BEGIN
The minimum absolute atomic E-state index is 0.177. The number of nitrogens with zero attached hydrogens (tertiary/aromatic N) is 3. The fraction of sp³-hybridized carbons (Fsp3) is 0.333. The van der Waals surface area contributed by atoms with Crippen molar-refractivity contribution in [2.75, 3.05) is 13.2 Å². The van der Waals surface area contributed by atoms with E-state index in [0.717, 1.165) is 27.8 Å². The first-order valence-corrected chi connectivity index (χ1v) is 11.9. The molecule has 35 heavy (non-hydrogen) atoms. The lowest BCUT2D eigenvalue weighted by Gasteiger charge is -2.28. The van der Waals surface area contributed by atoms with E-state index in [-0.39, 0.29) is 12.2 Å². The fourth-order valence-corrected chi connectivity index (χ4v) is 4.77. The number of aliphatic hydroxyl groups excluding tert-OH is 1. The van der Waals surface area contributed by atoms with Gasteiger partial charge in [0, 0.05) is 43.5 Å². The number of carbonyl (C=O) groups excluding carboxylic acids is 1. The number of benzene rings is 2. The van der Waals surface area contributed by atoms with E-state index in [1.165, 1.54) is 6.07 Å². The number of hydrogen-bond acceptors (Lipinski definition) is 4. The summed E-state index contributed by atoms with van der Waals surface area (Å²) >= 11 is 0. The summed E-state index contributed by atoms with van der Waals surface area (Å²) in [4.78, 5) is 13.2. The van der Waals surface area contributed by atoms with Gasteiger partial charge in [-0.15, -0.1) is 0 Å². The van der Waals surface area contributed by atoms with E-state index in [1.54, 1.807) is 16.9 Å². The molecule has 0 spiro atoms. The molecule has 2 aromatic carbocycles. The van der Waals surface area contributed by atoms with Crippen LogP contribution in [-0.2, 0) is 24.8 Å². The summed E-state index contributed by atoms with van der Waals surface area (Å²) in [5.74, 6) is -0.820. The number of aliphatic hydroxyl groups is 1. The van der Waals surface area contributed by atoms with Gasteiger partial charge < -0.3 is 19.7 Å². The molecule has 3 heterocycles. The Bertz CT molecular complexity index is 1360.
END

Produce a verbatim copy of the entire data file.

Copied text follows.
The minimum absolute atomic E-state index is 0.177. The number of nitrogens with zero attached hydrogens (tertiary/aromatic N) is 3. The fraction of sp³-hybridized carbons (Fsp3) is 0.333. The van der Waals surface area contributed by atoms with Crippen molar-refractivity contribution in [2.75, 3.05) is 13.2 Å². The van der Waals surface area contributed by atoms with E-state index in [0.717, 1.165) is 27.8 Å². The first-order valence-corrected chi connectivity index (χ1v) is 11.9. The molecule has 35 heavy (non-hydrogen) atoms. The lowest BCUT2D eigenvalue weighted by Gasteiger charge is -2.28. The van der Waals surface area contributed by atoms with E-state index in [-0.39, 0.29) is 12.2 Å². The fourth-order valence-corrected chi connectivity index (χ4v) is 4.77. The number of aliphatic hydroxyl groups excluding tert-OH is 1. The van der Waals surface area contributed by atoms with Gasteiger partial charge in [0, 0.05) is 43.5 Å². The number of carbonyl (C=O) groups excluding carboxylic acids is 1. The number of benzene rings is 2. The van der Waals surface area contributed by atoms with E-state index in [1.165, 1.54) is 6.07 Å². The number of hydrogen-bond acceptors (Lipinski definition) is 4. The summed E-state index contributed by atoms with van der Waals surface area (Å²) >= 11 is 0. The summed E-state index contributed by atoms with van der Waals surface area (Å²) in [4.78, 5) is 13.2. The van der Waals surface area contributed by atoms with Gasteiger partial charge in [-0.15, -0.1) is 0 Å². The van der Waals surface area contributed by atoms with E-state index in [1.54, 1.807) is 16.9 Å². The molecule has 0 spiro atoms. The molecule has 2 aromatic carbocycles. The van der Waals surface area contributed by atoms with Crippen LogP contribution in [-0.2, 0) is 24.8 Å². The summed E-state index contributed by atoms with van der Waals surface area (Å²) in [5.74, 6) is -0.820. The number of aliphatic hydroxyl groups is 1. The van der Waals surface area contributed by atoms with Gasteiger partial charge < -0.3 is 19.7 Å². The molecule has 3 heterocycles. The Bertz CT molecular complexity index is 1360.